Kathleen Wade

Personal Property Appraiser
Mission, KS, United States

About Kathleen

Languages

English

Areas of Expertise

Antiques & Collectibles, Altered Artwork

I'm passionate about

2nd Amendment, firearms, artwork, Pets, Personal Freedoms,

Comments & conversations

187644
Kathleen Wade
Posted about 2 years ago
How might we use social networks to facilitate a short-term boycott on a company or product that creates positive community pressures?
Before it was social media - it was mass media. Spreading the word. As we globalize, the ability to spread the word has eased, the desire to reach out and touch someone has increased and both anonymous and signed declarations for and against ideas and entities has shifted. Angie's List is an example of how to boycott or endorse an entity without touching it. The combined efforts, can reach the heart and soul of companies who listen. Those who don't may crash and burn. The downside of group participation, as with Angies List, is you have no proof that what people are complaining about is true - or not. The consumer can use it to improve a company or just to eliminate the competition. The anonymity of social media has given us abilities that out distance responsibility. Veiled threats and the inability of being held responsible for slander I think often cause companies to not react to the use of these options. A good impact can be offset by lasting messages that were fixed but never erased. As people, we love to complain, but going back and saying great - they fixed it - that is much harder to remember.
187644
Kathleen Wade
Posted about 2 years ago
How might we use social networks to facilitate a short-term boycott on a company or product that creates positive community pressures?
I believe we can make those in charge aware whether it destroys the organization depends on if they care and if they listen. That said, the desire to make change re-charges alliances, incorporated those who would never lead and gives those who are quiet a much louder voice. Arab Spring was changed because of social media. Without considering the outcome as positive or negative, change will happen. One voice, one vote energy. Great question!
187644
Kathleen Wade
Posted about 2 years ago
What turns a "paranoid" into a "prophet"?
Bob - how logical! I think we should always be willing to change - to grow. How that happens and what makes it happen seems to be different for us all. How it is presented doesn't matter as much to me, who says it doesn't always count - but the idea that it becomes "mine" that is a truth.
187644
Kathleen Wade
Posted about 2 years ago
What turns a "paranoid" into a "prophet"?
In many cases, true. But, in the US, our belief systems have divided us sharply. The waffling (changing our minds) seems to be almost non-existent. Facts and statistics leave people shaking their head slightly and mumbling. What does it take to convert someone from pro or con on a subject? Personal experience vs hearing about someone else? News media?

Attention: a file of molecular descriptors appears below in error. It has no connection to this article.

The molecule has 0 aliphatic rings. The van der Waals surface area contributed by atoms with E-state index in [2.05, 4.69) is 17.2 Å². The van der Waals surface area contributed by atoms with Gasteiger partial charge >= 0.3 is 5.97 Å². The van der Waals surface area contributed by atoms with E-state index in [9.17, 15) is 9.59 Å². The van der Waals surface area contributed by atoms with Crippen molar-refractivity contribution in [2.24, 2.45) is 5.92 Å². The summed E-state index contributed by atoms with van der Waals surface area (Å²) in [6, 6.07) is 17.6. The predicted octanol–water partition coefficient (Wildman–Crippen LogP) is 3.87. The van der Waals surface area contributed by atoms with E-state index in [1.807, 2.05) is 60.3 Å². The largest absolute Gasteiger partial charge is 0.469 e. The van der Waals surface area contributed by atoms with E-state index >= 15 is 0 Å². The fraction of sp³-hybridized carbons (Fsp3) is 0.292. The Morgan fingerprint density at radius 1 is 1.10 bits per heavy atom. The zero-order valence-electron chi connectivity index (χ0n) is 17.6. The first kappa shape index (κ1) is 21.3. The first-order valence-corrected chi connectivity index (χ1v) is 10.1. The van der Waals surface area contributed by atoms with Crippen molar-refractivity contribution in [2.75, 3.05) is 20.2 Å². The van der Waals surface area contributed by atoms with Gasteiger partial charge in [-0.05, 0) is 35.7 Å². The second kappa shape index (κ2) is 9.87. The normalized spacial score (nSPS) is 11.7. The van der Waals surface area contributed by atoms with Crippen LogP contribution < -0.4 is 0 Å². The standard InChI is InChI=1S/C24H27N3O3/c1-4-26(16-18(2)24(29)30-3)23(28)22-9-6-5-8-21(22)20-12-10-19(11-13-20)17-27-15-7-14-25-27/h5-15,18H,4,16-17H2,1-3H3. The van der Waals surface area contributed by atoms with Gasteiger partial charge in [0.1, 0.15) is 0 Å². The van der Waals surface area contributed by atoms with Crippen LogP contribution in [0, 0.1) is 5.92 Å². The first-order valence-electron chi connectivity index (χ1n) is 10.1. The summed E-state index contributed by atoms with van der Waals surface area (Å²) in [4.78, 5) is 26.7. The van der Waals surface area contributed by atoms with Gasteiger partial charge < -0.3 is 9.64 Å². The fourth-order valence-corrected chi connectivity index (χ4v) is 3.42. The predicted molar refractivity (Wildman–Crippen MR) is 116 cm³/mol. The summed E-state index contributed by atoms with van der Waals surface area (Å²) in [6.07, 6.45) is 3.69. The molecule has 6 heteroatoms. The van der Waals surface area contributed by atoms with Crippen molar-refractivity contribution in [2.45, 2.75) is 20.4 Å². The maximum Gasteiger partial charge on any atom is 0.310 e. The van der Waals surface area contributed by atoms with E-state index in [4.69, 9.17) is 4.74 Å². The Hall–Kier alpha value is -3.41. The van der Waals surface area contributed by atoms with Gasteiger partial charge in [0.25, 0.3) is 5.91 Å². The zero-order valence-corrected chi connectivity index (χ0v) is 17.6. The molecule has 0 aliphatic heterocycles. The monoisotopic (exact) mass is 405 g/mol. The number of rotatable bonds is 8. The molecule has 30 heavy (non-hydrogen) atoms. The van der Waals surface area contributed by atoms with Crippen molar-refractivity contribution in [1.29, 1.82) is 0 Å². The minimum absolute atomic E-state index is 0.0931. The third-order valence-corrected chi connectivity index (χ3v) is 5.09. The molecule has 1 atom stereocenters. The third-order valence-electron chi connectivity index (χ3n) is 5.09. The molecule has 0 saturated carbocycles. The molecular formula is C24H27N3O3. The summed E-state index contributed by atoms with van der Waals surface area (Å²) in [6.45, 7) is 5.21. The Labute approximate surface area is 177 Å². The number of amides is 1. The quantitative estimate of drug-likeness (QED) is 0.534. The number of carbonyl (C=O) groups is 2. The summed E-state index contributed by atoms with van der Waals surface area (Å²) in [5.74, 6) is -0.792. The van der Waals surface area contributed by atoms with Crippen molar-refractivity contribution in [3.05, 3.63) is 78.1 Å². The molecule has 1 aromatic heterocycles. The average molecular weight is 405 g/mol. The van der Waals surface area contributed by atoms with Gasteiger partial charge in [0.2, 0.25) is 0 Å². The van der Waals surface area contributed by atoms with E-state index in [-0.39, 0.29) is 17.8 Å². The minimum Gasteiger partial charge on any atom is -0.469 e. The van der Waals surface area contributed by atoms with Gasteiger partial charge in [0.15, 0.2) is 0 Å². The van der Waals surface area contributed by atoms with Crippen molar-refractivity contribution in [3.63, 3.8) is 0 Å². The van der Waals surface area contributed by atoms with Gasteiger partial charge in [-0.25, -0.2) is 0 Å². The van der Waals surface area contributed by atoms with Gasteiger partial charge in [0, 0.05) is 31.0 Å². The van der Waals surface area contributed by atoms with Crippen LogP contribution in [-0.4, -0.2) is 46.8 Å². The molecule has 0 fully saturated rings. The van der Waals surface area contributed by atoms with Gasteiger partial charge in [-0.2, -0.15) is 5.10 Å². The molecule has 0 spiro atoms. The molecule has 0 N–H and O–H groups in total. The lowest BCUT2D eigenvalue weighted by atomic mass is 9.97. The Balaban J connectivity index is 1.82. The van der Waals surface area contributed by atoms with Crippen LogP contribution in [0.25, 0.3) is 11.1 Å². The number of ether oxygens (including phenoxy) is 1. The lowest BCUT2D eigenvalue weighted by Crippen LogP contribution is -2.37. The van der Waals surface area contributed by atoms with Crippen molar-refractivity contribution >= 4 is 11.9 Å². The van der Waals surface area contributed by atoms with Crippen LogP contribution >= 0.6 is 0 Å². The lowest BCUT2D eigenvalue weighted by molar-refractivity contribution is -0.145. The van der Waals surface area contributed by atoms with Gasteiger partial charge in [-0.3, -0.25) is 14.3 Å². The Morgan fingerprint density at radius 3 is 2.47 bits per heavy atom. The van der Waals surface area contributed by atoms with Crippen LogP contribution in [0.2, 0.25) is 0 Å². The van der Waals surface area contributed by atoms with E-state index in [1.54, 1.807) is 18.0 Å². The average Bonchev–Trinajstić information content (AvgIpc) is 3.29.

187644
Kathleen Wade
Posted about 2 years ago
What turns a "paranoid" into a "prophet"?
I agree, there is power in our belief systems. When they are threatened we feel lost, weaker, and hold on to them tightly. It is painful to change them, for many people. Or, some seem to grasp every new thing that comes along - is it because they have less concrete beliefs?
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Kathleen Wade
Posted about 2 years ago
What gun-control or gun-rights reference is YOUR preferred source of factual information on the subject?
Matt - as always, you nailed it. All great references and I think some of the best for actual stats. Mine is my "heart" statement but is why I keep going to the others - to back up what a long dead, intelligent and passionate man once said. I think all of these support the founding fathers fears and failsafes that they put into place. It is a shame we have to prove everyday they were right.
187644
Kathleen Wade
Posted about 2 years ago
What gun-control or gun-rights reference is YOUR preferred source of factual information on the subject?
"On every occasion [of Constitutional interpretation] let us carry ourselves back to the time when the Constitution was adopted, recollect the spirit manifested in the debates, and instead of trying [to force] what meaning may be squeezed out of the text, or invented against it, [instead let us] conform to the probable one in which it was passed." - Thomas Jefferson That our founding fathers could not see the future seems doubtful when I read the Federalist Papers. The first time I was amazed. Ah, if we had leaders with this intellect and who embraced freedom without a lust for personal gain. What a country we would be.
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Kathleen Wade
Posted over 2 years ago
Do you write letters on a regular basis? Is this an important habit to model for our children? How do we renew appreciation for letters?
Yes, I write letters and make mail art. I think it is a peaceful and intimate way to tell someone they crossed your mind for more than a nano second. I still send Christmas cards hand written and most years hand made. I start in October. I have given classes in making mail art postcards and then sending them - with every technological advance we eat up more of our time - now we have none. The art of handwriting and expressing our selves in more than a short, limited amount of characters is important. Complete thoughts being processed from beginning to end. There is a charm and character to letters, cards and postcards never felt in emails and messages.